The Discreet Charm of the Bourgeoisie ★★★

Part of my 5 Directors x 5 Unseen Films (7) challenge.

If one of the most hackneyed resolutions for a disjointed film sequence is "then she woke up," what can you say about a film that uses this ploy over and over and over in the course of less than two hours? And I don't care that it's the master of surrealism, writer-director Luis Buñuel, who is waking up these characters from their nightmares. It's a cheap trick that's not made any richer by repetition.

There are six characters central to this story. Key among them is Don Rafael Acosta (Frenando Rey), the Ambassador to France from the South American nation of Miranda. Rafael smuggles drugs in his diplomatic pouch. Rafael is having an affair with Simone Thévenot (Delphine Seyrig), the wife of his good friend and partner in crime M. Thévenot (Paul Frankeur). Rafael is exceedingly aloof as he sips champagne and defends the circumstances of his corrupt homeland. In short, Rafael is a bourgeoisie cad.

Joining Rafael and the Thévenots in most scenes is Simone's tag-along younger sister Florence (Bulle Ogier). The foursome travels by limousine to the country chateau of Henri and Alice Sénéchal (Jean-Pierre Cassel & Stéphane Audran) for a meal that never gets eaten. Something always occurs to interrupt the repast, from a misunderstanding about the date to the arrival of soldiers on maneuvers to the police arresting all the guests to a home invasion by machine gun-toting members of a drug cartel.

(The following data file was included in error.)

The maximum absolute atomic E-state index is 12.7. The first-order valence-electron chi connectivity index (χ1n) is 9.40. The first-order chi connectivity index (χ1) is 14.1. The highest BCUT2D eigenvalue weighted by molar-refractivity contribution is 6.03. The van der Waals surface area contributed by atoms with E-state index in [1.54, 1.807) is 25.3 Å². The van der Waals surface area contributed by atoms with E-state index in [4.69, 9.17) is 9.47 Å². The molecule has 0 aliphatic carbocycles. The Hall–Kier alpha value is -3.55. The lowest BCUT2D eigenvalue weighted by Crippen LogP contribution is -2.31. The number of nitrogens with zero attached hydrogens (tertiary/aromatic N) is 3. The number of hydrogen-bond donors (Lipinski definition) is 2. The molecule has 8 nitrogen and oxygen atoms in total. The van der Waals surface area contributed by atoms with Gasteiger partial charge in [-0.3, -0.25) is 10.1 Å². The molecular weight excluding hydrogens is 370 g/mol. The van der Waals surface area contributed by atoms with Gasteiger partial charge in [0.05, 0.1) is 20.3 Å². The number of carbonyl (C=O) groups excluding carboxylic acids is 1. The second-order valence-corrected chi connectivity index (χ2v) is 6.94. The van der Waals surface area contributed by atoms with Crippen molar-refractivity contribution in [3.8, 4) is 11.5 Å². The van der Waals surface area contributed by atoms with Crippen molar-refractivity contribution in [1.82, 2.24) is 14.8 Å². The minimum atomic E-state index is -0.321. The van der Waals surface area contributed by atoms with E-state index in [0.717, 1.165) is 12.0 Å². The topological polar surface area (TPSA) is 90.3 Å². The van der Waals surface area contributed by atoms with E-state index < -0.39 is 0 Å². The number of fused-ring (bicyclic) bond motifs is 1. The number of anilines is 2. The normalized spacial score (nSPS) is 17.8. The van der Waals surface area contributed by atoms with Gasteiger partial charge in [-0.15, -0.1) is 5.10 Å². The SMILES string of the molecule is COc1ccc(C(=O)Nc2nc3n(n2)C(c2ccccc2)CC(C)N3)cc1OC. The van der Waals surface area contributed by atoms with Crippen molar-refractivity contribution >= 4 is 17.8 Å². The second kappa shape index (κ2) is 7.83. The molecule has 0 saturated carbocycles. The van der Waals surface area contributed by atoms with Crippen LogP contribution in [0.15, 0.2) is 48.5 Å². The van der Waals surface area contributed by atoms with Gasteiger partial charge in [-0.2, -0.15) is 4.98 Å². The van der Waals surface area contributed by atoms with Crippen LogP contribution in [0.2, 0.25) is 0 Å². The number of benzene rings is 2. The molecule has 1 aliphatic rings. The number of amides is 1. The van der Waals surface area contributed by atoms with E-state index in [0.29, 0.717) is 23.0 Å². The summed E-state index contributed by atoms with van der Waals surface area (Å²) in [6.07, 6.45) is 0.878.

But it could all be a dream, you know, as could interspersed episodes involving a Catholic Bishop named Dufour (Julien Bertheau) who goes to work for the Sénéchals as their gardener. There are also repeated dreamlike scenes of the six main characters walking along a country road. Buñuel teases his characters, as well as his audience, like leading a donkey with a carrot on a stick, all the while poking fun at the petty nature of polite society, from religion and politics to manners, appetites and fashion. Laid bare is their hypocrisy and corruption.

Somehow, this absurdist production won the Oscar for Best Foreign Language Film, while gaining a nomination for Best Writing, Story and Screenplay. It won Best Screenplay at the BAFTAs plus Best Actress for Audran, and the Golden Globes had it nominated for Best Foreign-Language Foreign Film. So I guess I'm kind of on my own here when I say I felt deceived and abused after watching this. Score one for the crazy Spaniard, but to date it's my least favorite Buñuel.

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